That urge prevents companies from performing “pre-mortems” to think through potential problems that may occur weeks or months down the line. Instead, they are often caught flat-footed when problems arise, leading to backlash by consumers and opportunities for competitors to take advantage. “When women didn’t feel safe riding in Ubers, it opened up an opportunity for companies like See Jane Go, which was basically Uber for women by women,” says Parmar, “which is a brilliant business model that solved the moral problem for Uber.”

Parmar and Freeman suggest two steps for innovation companies to do a better job of thinking ahead:

  1. Realize that every business model has moral principles baked into it, whether they recognize it or not.
  2. Know that while it’s impossible to predict all outcomes for new technologies, it’s important to engage with all stakeholders—including customers, employees, investors, suppliers, and communities—in order to better predict what might go wrong.

“You have to be engaged, not just with people inside your company but people outside your company,” says Freeman, a founding pioneer of stakeholder theory. Leaving any of those constituents behind can be disastrous, he says.

Look no further than Amazon, which perfected the art of getting products to customers fast but is now having to send Tweets insisting its employees aren’t peeing in bottles because they don’t get bathroom breaks. “Amazon is the most customer-friendly company in the galaxy,” says Freeman. “But they haven't yet figured out how to take care of their own employees.”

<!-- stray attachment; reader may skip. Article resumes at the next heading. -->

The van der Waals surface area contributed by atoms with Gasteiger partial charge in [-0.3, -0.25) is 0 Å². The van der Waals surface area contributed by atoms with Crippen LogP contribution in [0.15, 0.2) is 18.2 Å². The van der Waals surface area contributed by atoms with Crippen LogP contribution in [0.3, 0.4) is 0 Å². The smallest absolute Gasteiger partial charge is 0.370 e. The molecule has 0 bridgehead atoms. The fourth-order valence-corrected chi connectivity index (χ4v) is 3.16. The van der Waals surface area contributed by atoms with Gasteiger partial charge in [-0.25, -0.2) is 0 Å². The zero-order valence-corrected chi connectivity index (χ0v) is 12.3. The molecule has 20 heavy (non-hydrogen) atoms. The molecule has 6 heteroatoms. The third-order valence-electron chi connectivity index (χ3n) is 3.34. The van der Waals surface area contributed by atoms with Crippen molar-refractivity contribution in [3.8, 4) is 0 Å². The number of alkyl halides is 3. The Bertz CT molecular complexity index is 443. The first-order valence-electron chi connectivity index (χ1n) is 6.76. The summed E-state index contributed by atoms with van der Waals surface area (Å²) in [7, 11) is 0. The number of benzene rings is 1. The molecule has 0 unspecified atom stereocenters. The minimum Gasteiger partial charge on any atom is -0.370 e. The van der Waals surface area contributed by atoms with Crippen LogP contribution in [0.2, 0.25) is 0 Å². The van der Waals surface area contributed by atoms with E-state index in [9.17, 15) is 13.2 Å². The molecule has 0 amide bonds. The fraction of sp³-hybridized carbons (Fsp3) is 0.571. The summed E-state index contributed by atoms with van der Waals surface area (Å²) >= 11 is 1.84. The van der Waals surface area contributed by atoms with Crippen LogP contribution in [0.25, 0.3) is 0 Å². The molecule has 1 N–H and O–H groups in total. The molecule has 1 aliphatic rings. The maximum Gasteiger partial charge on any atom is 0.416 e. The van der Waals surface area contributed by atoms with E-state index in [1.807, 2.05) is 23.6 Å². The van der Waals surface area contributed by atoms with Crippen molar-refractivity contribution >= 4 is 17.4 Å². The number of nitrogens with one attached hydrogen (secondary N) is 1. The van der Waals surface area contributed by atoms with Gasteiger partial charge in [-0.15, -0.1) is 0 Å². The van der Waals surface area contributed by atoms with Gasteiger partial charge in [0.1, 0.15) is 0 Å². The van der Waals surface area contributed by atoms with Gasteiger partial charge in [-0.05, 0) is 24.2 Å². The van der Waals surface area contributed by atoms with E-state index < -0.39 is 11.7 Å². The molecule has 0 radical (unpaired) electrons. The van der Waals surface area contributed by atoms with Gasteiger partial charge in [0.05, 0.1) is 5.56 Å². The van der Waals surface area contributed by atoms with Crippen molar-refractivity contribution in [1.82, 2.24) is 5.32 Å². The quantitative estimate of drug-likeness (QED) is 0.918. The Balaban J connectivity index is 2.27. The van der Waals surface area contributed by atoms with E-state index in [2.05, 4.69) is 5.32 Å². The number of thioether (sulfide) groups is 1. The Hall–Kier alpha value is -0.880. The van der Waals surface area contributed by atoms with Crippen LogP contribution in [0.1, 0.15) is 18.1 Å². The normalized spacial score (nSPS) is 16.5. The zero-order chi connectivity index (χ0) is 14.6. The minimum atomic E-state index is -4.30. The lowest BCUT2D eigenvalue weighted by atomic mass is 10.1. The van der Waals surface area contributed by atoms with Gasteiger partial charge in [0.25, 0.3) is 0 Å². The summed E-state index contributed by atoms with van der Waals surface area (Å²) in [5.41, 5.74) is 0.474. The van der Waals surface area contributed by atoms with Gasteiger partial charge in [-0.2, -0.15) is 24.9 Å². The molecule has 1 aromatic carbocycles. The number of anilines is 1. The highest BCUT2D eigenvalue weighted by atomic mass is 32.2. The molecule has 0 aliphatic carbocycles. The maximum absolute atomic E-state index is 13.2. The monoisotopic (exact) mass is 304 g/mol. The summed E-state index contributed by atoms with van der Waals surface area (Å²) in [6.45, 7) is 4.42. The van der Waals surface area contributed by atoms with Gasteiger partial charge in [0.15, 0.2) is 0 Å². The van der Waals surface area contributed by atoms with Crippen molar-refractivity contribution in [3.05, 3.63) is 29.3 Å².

Predicting the impact on all stakeholders requires a diversity of perspectives, Parmar adds. “If everybody who’s on the team is thinking the same or reflecting a certain customer demographic, that’s a problem,” says Parmar, citing Airbnb’s issues with racial discrimination. “It makes you wonder: If their teams were more diverse, would that have come up sooner?”

Transparency Is Key to Stem Ethical Dilemmas When Introducing a New Technology

Another essential aspect of introducing new technology is transparency about the way it will be used, argues Professor Roshni Raveendhran. She studies “the future of work,” including examining companies’ use of technologies such as smart badges and computer-tracking software that closely monitors employee behavior and productivity.

“If deployed without understanding the psychology of how those technologies might affect people, they might actually lead to more problems than good,” she says. “It’s almost always the case that people don’t have a good idea about what data is being collected about them, how it’s being used or how it might be used against them.”

In research published earlier this year in the journal Organizational Behavior and Human Decision Processes, Raveendhran found that many people are open to being tracked by such technologies—just so long as the evaluation was being conducted by computer algorithms. “We love feedback about our behavior and knowing how we might actually manage our time differently,” she says. That acceptance diminished, however, if they thought their data was being reviewed by human supervisors.

Raveendhran suggests a better use of such tracking technology is to provide it to the employees themselves, so they can use it to improve their own performance before reviews. “This can be one of the biggest way in which employers can motivate employees and make them feel responsible for their own future in an organization,” she says.